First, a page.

Truck Air System, Brakes and Preventive Maintenance


In this program the students will identify air systems, air brakes and anti-lock brake systems while learning failure analysis and the proper service procedures.


Truck Drive Train


The operating principles of the components in truck drive trains are examined. Students will remove, disassemble, inspect, assemble and install an Eaton/Fuller 9, 10, 13 or 18 speed transmission, two-plate clutch, rear drive axle with power divider, universal joints, and slip yokes along with other components. While performing these tasks the use of micrometers and dial indicators will improve troubleshooting skills and diagnosis.


Theory and Techniques in Welding


A complete study of oxy acetylene welding, braze welding, Gas Metal Arc (MIG), Gas Tungsten Arc (TIG), Shielded Metal Arc Welding (STICK), Plasma Arc Cutting and flame cutting techniques.


Agricultural Mechanics


The job responsibilities of agricultural equipment service technicians are becoming more complex as electronic components control the operations of tractors and combines.

Today’s agricultural equipment technician is required to have training in computer technology, electronically controlled hydraulics, global positioning systems, and ground navigational electronics. The days of working on your equipment with only simple hand tools are a thing of the past.

UNOH offers an Associate and Diploma programs in Agricultural Equipment Technology that will provide the foundation for a career.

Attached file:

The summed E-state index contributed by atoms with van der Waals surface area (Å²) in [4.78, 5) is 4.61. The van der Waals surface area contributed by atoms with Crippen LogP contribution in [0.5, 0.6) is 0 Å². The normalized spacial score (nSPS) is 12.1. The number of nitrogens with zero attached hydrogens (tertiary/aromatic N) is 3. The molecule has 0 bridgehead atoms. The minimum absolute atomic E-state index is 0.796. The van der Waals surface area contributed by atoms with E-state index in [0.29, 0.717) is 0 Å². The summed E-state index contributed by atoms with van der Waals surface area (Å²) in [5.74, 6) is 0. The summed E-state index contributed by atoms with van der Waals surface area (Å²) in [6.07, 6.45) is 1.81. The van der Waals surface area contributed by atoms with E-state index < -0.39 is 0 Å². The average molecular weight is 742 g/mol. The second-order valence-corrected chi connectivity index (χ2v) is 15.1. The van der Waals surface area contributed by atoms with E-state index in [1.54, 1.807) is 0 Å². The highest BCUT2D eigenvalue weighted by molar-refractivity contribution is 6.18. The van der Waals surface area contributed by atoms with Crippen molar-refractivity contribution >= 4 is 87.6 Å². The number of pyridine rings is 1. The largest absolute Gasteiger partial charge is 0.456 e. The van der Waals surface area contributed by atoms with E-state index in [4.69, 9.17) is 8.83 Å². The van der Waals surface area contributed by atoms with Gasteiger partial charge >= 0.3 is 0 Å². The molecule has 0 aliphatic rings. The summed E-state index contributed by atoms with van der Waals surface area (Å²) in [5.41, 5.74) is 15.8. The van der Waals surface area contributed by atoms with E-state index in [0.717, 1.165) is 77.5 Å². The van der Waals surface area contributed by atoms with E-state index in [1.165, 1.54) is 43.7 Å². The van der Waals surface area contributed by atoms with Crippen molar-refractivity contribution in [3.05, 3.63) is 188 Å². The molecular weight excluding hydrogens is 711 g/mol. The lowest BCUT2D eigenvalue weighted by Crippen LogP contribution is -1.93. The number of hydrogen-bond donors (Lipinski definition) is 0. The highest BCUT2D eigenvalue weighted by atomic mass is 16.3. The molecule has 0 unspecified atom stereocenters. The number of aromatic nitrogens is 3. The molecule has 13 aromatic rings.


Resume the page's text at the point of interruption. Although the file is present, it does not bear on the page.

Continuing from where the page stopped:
Each of the instructors bring real world experience to the classroom from years in the field and most of them farm too.

The students train with the same tools and equipment found in agricultural equipment service centers and dealerships across the nation.

Courses include:

  • Electrical and Electronics I & II
  • Heavy Equipment & Vehicle Integrated Electronics
  • Combines
  • Diesel Engine Diagnosis and Repair
  • Hydraulics
  • Transportation Air Conditioning and Refrigeration
  • Tractors
  • Diesel Engine Electronic Controls


A world of opportunity


Even though UNOH offers diploma programs, what separates the university from a traditional trade school is that a student can achieve either an associates or bachelor’s degree in diesel technology. That opens doors for employment that would normally be closed with a lesser education.


If you or someone you know has an interest in really learning about diesel engines and farm equipment tell them about UNOH, before they get left in the dust!


1441 North Cable Road
Lima, Ohio 45805